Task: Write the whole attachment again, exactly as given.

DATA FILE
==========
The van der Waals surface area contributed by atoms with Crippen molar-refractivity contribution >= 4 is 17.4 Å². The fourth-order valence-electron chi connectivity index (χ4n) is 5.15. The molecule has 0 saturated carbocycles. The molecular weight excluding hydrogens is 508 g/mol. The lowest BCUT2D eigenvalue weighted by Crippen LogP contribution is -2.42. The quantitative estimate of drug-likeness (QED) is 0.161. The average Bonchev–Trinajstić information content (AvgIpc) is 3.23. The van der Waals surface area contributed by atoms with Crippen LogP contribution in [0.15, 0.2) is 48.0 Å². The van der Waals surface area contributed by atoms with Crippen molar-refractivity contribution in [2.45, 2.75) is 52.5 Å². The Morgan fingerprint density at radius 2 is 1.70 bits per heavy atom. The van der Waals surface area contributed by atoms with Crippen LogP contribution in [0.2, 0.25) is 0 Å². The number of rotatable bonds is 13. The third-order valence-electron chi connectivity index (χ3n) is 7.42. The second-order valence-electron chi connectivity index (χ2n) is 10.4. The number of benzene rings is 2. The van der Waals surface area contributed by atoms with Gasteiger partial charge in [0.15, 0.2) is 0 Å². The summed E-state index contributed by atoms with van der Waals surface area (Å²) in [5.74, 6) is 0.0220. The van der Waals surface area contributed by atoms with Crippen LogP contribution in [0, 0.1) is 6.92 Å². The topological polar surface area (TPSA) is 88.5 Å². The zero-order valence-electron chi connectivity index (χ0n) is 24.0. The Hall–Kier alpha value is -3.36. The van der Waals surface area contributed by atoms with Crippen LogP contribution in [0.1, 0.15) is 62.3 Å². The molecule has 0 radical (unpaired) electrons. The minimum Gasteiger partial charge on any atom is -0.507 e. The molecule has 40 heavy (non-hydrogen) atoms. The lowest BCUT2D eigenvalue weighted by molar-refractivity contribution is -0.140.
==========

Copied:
The van der Waals surface area contributed by atoms with Crippen molar-refractivity contribution >= 4 is 17.4 Å². The fourth-order valence-electron chi connectivity index (χ4n) is 5.15. The molecule has 0 saturated carbocycles. The molecular weight excluding hydrogens is 508 g/mol. The lowest BCUT2D eigenvalue weighted by Crippen LogP contribution is -2.42. The quantitative estimate of drug-likeness (QED) is 0.161. The average Bonchev–Trinajstić information content (AvgIpc) is 3.23. The van der Waals surface area contributed by atoms with Crippen LogP contribution in [0.15, 0.2) is 48.0 Å². The van der Waals surface area contributed by atoms with Crippen molar-refractivity contribution in [2.45, 2.75) is 52.5 Å². The Morgan fingerprint density at radius 2 is 1.70 bits per heavy atom. The van der Waals surface area contributed by atoms with Crippen LogP contribution in [0.2, 0.25) is 0 Å². The number of rotatable bonds is 13. The third-order valence-electron chi connectivity index (χ3n) is 7.42. The second-order valence-electron chi connectivity index (χ2n) is 10.4. The number of benzene rings is 2. The van der Waals surface area contributed by atoms with Gasteiger partial charge in [0.15, 0.2) is 0 Å². The summed E-state index contributed by atoms with van der Waals surface area (Å²) in [5.74, 6) is 0.0220. The van der Waals surface area contributed by atoms with Crippen LogP contribution in [0, 0.1) is 6.92 Å². The topological polar surface area (TPSA) is 88.5 Å². The zero-order valence-electron chi connectivity index (χ0n) is 24.0. The Hall–Kier alpha value is -3.36. The van der Waals surface area contributed by atoms with Crippen LogP contribution in [0.1, 0.15) is 62.3 Å². The molecule has 0 radical (unpaired) electrons. The minimum Gasteiger partial charge on any atom is -0.507 e. The molecule has 40 heavy (non-hydrogen) atoms. The lowest BCUT2D eigenvalue weighted by molar-refractivity contribution is -0.140.